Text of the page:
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“I’ve earned the big salaries in the public sector, but the NFP sector wins hands down” – Charmaine Clark shares why

People find amazing jobs on EthicalJobs.com.au every day. This is part of a series of blog posts that go behind the scenes to meet some of the people and organisations finding each other through EthicalJobs.com.au.

Today’s story is from Charmaine Clark, who found her job working on the Regional Aboriginal Family Violence Research project at Gunditjmara Aboriginal Cooperative on EthicalJobs.com.au.

Based in Warrnambool, Victoria, Gunditjmara Aboriginal Cooperative is an Aboriginal community controlled healthcare organisation. It employs staff in areas including aged carechildren’s serviceshealthcare and family services.


Starting out with work

My first ever paid job was working as a trainee dental nurse at the Victorian Aboriginal Health Service in Fitzroy, Melbourne. I had moved to the big smoke from Ballarat as a 16 year old having left school early wanting to enter the workforce.

I was there for a year, working in the clinic assisting the dentist and travelling around regional Victoria with the dental van. I loved making people feel better and I threw myself into learning as much as I could.

I went back to school as a mature age student and did a Bachelor of Health Science (Mental Health) at Charles Sturt University. Years before that, I did a Diploma of Management at University of Ballarat (aka Federation Uni) and I’m currently enrolled in the Postgraduate Diploma in Indigenous Research at Deakin University. My goal is to eventually become a social researcher and policy maker. Much of my studies have been about consolidating existing skills and acquiring new ones.

My resume is pretty extensive and diverse to say the least. In brief, I’ve worked in health, justice, education, environment, social policy, advocacy, politics, archaeology, journalism, AOD counselling and mental health.

The one main consistency across these is that I’ve worked primarily for the betterment of Aboriginal people – all across Australia, including remote communities in Western Australia and Northern Territory. I’ve also worked in the public sector in non-government organisations and spent 22 years as a public servant in both federal and state government departments.

It has been in the past eight years that I found my passion for mental health. Coming home to work at Gunditjmara Aboriginal Cooperative – to my people and my country – with my experience and skills to put to good use is what motivates me now.


Working at Gunditjmara Aboriginal Cooperative

Gunditjmara Aboriginal Cooperative provides a range of services to the community including health services, counselling, family violence services, child services, housing and elder services to name a few. It’s one of many Aboriginal community controlled organisations.

I had been away working interstate for nearly 10 years and wanted to come home to my community. For me, it was about working directly with my community and that led me to the Gunditjmara Aboriginal Cooperative.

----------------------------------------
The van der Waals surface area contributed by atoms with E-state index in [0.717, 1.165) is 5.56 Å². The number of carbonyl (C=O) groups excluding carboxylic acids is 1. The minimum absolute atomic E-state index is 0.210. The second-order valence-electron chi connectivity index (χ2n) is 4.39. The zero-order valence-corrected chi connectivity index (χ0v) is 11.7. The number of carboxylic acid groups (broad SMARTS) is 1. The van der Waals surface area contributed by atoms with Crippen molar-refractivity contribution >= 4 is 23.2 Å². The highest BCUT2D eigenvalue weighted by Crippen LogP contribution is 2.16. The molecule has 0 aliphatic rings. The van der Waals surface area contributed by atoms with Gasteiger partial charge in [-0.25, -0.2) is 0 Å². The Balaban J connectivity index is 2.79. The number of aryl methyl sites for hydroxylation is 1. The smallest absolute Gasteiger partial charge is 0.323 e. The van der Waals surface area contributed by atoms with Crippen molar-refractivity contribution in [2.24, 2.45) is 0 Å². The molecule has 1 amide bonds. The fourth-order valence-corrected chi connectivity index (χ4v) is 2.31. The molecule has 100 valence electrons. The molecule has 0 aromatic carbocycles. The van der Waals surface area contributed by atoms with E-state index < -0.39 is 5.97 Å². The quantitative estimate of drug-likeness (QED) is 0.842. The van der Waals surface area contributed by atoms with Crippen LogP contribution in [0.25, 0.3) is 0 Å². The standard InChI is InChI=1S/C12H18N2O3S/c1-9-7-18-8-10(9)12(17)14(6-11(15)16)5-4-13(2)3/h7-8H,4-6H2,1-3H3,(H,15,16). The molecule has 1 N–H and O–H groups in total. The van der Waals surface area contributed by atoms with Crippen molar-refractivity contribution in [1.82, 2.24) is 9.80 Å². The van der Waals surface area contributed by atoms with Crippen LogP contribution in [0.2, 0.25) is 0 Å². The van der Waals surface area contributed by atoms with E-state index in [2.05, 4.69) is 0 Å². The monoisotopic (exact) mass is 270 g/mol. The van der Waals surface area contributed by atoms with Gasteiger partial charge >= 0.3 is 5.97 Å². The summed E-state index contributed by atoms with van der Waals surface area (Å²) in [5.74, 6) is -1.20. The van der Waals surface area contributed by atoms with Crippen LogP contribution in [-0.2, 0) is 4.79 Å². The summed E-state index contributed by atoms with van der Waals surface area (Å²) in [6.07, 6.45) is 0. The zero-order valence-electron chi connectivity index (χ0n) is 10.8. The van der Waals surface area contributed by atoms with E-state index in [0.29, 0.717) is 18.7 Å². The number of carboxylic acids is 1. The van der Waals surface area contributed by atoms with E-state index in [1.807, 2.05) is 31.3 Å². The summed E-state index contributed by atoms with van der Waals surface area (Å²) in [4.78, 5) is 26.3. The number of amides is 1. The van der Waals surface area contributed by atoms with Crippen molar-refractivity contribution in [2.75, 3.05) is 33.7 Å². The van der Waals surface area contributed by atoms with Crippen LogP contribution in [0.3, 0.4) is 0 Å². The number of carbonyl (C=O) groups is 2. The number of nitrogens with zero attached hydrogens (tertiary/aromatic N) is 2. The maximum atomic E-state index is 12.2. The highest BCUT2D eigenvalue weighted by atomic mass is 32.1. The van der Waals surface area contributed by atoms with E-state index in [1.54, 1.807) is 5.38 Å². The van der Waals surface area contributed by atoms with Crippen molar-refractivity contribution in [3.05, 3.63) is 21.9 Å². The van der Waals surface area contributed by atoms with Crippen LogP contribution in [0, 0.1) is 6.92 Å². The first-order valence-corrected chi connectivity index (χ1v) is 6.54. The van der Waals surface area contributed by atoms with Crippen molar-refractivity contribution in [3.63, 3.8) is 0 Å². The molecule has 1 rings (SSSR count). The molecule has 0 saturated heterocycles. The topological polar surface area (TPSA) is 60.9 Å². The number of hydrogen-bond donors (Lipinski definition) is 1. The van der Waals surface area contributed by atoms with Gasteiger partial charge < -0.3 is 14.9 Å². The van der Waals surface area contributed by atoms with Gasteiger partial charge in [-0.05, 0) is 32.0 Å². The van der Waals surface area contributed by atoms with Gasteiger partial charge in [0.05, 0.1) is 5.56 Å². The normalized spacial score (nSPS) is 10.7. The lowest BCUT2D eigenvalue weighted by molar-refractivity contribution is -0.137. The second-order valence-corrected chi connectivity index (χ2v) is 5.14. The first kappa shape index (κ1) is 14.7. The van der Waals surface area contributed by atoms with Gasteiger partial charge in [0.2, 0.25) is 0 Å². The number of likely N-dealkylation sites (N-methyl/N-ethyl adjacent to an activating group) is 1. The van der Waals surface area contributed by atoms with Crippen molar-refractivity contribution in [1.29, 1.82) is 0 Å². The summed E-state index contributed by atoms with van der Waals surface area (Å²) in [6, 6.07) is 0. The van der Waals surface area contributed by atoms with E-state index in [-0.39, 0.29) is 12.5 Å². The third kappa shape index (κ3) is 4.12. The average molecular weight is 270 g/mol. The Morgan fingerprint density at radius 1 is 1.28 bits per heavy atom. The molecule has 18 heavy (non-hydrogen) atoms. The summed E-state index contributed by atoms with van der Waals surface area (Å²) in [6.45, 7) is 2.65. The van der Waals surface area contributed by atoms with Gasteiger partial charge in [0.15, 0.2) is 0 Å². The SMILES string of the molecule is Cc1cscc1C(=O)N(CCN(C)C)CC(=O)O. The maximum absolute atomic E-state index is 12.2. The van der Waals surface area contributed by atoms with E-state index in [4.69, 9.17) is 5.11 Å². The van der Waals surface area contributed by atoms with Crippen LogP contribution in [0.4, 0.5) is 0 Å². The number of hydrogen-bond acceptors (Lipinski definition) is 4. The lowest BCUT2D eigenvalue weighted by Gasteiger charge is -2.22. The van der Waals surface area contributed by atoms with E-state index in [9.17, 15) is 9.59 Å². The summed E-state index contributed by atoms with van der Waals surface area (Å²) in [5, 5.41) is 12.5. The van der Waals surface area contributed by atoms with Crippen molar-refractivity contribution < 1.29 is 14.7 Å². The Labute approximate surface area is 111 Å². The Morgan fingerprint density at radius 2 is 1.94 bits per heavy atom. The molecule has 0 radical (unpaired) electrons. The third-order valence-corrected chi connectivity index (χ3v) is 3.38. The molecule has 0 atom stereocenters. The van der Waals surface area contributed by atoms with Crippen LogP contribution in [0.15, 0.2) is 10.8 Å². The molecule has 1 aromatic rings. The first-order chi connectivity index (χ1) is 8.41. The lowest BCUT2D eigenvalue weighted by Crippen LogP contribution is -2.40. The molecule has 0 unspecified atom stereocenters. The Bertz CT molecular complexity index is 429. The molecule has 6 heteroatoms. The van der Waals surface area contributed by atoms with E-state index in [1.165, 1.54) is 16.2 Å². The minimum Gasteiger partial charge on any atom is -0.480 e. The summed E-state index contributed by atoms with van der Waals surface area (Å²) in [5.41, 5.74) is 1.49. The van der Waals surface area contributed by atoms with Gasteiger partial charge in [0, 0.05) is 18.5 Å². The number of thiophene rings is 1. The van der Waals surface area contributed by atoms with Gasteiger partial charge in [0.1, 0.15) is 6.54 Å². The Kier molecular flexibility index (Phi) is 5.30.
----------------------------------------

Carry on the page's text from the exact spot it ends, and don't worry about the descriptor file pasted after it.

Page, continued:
The job I applied for was the South West Aboriginal Health Partnership Coordinator. It was a regional position based out of the Gunditjmara Cooperative and worked with Aboriginal organisations across south-west Victoria.

Its focus was to support the health partnership organisations in meeting their mandatory reporting requirements around closing the gap health data sets, facilitate training for staff and support the partnership in responding to and developing regional policy positions on Aboriginal health.

After a year I moved on due to the position becoming redundant. I am now working on the first Regional Aboriginal Family Violence Research project for the Gunditjmara Aboriginal Cooperative.


Why work for a better world?

I’ve had many years working in the public sector, and yes – I’ve earned the big salaries. But for me, the non-for-profit sector wins hands down.

Why? It encourages innovation and collaboration. You can follow your personal passions and have greater control over your professional development. There’s greater flexibility with work/life balance, and you get to work with inspirational people and develop meaningful partnerships. It has a direct impact on the community and is responsive and ethical. And you get to change the world.

I didn’t get to where I am without working for it. Although I’ve followed my passions, I wanted to learn from as many people as possible.

There are jobs out there for every passion – and if they aren’t, then invent them.  It’s not about jobs and titles anyway. It about problems and finding solutions.

I’ve got a lot of skills that don’t always fit perfectly with the job that is advertised, but that should not exclude you from applying. You would be surprised how many skills are transferrable, or can create other job offers.

Let people know you exist. Wishing for a job does not get you one. Put yourself on [email] notifications from job websites like Ethicaljobs.com.au, or check them regularly.

And do voluntary work. I volunteered for three months on a dig, before I was offered a traineeship into archaeology. I was also a volunteer ambulance officer in Narrogin, WA, which gave me extra skills and expanded my social and professional networks.

Lastly, you don’t have to know exactly what you want to be, but it’s fun finding out who you can become.


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